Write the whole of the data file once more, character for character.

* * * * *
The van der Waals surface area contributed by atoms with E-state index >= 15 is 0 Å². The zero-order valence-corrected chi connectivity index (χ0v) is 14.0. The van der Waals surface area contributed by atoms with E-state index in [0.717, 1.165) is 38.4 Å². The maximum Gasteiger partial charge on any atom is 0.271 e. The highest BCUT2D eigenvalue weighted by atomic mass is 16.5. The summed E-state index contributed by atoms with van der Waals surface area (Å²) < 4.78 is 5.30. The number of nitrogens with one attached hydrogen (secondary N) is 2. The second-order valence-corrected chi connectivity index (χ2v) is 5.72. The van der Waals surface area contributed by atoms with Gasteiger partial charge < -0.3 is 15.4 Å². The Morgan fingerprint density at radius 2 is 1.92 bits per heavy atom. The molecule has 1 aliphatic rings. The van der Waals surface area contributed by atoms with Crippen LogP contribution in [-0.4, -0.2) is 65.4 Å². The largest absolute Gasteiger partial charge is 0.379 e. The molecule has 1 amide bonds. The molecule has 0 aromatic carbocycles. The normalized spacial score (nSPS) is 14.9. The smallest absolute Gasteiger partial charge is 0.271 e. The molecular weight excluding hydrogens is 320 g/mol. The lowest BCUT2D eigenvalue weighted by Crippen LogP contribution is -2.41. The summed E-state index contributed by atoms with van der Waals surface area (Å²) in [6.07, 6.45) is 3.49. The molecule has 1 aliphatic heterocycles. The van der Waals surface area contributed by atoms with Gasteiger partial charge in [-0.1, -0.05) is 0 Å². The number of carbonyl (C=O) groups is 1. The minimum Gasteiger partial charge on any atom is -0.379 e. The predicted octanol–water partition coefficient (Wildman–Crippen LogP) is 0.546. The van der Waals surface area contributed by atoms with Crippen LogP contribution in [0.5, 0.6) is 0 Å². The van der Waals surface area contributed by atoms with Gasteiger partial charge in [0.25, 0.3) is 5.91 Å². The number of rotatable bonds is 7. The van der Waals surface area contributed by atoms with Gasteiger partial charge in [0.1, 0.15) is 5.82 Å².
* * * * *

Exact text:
The van der Waals surface area contributed by atoms with E-state index >= 15 is 0 Å². The zero-order valence-corrected chi connectivity index (χ0v) is 14.0. The van der Waals surface area contributed by atoms with E-state index in [0.717, 1.165) is 38.4 Å². The maximum Gasteiger partial charge on any atom is 0.271 e. The highest BCUT2D eigenvalue weighted by atomic mass is 16.5. The summed E-state index contributed by atoms with van der Waals surface area (Å²) < 4.78 is 5.30. The number of nitrogens with one attached hydrogen (secondary N) is 2. The second-order valence-corrected chi connectivity index (χ2v) is 5.72. The van der Waals surface area contributed by atoms with Gasteiger partial charge < -0.3 is 15.4 Å². The Morgan fingerprint density at radius 2 is 1.92 bits per heavy atom. The molecule has 1 aliphatic rings. The van der Waals surface area contributed by atoms with Crippen LogP contribution in [-0.4, -0.2) is 65.4 Å². The largest absolute Gasteiger partial charge is 0.379 e. The molecule has 1 amide bonds. The molecule has 0 aromatic carbocycles. The normalized spacial score (nSPS) is 14.9. The smallest absolute Gasteiger partial charge is 0.271 e. The molecular weight excluding hydrogens is 320 g/mol. The lowest BCUT2D eigenvalue weighted by Crippen LogP contribution is -2.41. The summed E-state index contributed by atoms with van der Waals surface area (Å²) in [6.07, 6.45) is 3.49. The molecule has 1 aliphatic heterocycles. The van der Waals surface area contributed by atoms with Gasteiger partial charge in [-0.1, -0.05) is 0 Å². The number of carbonyl (C=O) groups is 1. The minimum Gasteiger partial charge on any atom is -0.379 e. The predicted octanol–water partition coefficient (Wildman–Crippen LogP) is 0.546. The van der Waals surface area contributed by atoms with Crippen LogP contribution in [0.5, 0.6) is 0 Å². The van der Waals surface area contributed by atoms with Gasteiger partial charge in [0.25, 0.3) is 5.91 Å². The number of rotatable bonds is 7. The van der Waals surface area contributed by atoms with Gasteiger partial charge in [0.1, 0.15) is 5.82 Å².